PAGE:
For investors looking for the next big idea, research universities can be a gold mine. But faculty scientists and engineers often don’t know how to adapt their work for the marketplace.
Enter the National Science Foundation’s (NSF) Innovation Corps, a network of entrepreneurial hubs that help spin off technologies from top U.S. universities.
Southern California recently became one of the Innovation Corps program’s newest regional “nodes,” which include locations from the Bay Area to New York City. Called Innovation Node–Los Angeles, it’s headquartered at USC and brings together faculty from universities including USC, Caltech and UCLA for entrepreneurship education and support.
“Combined, we graduate more engineering graduate students than anywhere in the country, so it makes sense to have this network in Southern California,” says Andrea Belz, director of Innovation Node–Los Angeles. Belz is entrepreneur-in-residence at the USC Viterbi School of Engineering with appointments at the USC Iovine and Young Academy for Arts, Technology and the Business of Innovation and the USC Marshall School of Business.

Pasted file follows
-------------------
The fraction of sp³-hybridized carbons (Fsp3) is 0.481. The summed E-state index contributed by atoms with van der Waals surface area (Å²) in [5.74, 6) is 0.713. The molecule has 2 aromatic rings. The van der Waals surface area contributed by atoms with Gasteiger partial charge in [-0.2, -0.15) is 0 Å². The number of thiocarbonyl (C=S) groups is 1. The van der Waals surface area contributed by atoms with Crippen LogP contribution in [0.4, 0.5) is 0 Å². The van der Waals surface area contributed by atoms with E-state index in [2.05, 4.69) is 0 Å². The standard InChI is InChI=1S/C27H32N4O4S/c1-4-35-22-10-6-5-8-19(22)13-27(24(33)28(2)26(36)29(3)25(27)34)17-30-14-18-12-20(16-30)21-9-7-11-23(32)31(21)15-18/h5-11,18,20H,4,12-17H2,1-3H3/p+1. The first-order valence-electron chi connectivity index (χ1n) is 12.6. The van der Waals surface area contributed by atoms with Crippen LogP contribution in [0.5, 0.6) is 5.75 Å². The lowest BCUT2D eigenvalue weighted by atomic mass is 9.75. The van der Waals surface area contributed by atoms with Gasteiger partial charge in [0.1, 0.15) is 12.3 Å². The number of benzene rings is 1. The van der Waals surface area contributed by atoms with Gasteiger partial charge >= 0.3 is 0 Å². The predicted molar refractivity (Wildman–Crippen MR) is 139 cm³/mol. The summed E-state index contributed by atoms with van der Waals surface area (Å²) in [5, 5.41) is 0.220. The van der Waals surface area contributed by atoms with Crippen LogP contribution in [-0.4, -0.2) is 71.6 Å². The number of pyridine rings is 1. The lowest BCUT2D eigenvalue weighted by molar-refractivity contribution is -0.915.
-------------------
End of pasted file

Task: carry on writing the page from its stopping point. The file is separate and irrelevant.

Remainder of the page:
Yannis C. Yortsos, dean of USC Viterbi, is principal investigator.
“We teach, we think, we launch and we link,” Belz says of the program. “We teach entrepreneurship to engineers from freshmen to postdoctoral fellows and infuse business-model thinking into curriculum. We have a leading research partnership to understand engineering entrepreneurship. We help companies get started. And we link the universities to each other and link innovators with capital and mentors.”
Peter Beerel, faculty director of innovation and entrepreneurship in engineering at USC Viterbi, also heads up NSF-funded innovation efforts specific to USC. These include funds for a pitch competition and a program that helps USC PhD students start commercializing their ideas.
What’s next? Growth, Belz says.
The Los Angeles node is based on the University Park Campus, but expect it to deepen its presence at Silicon Beach.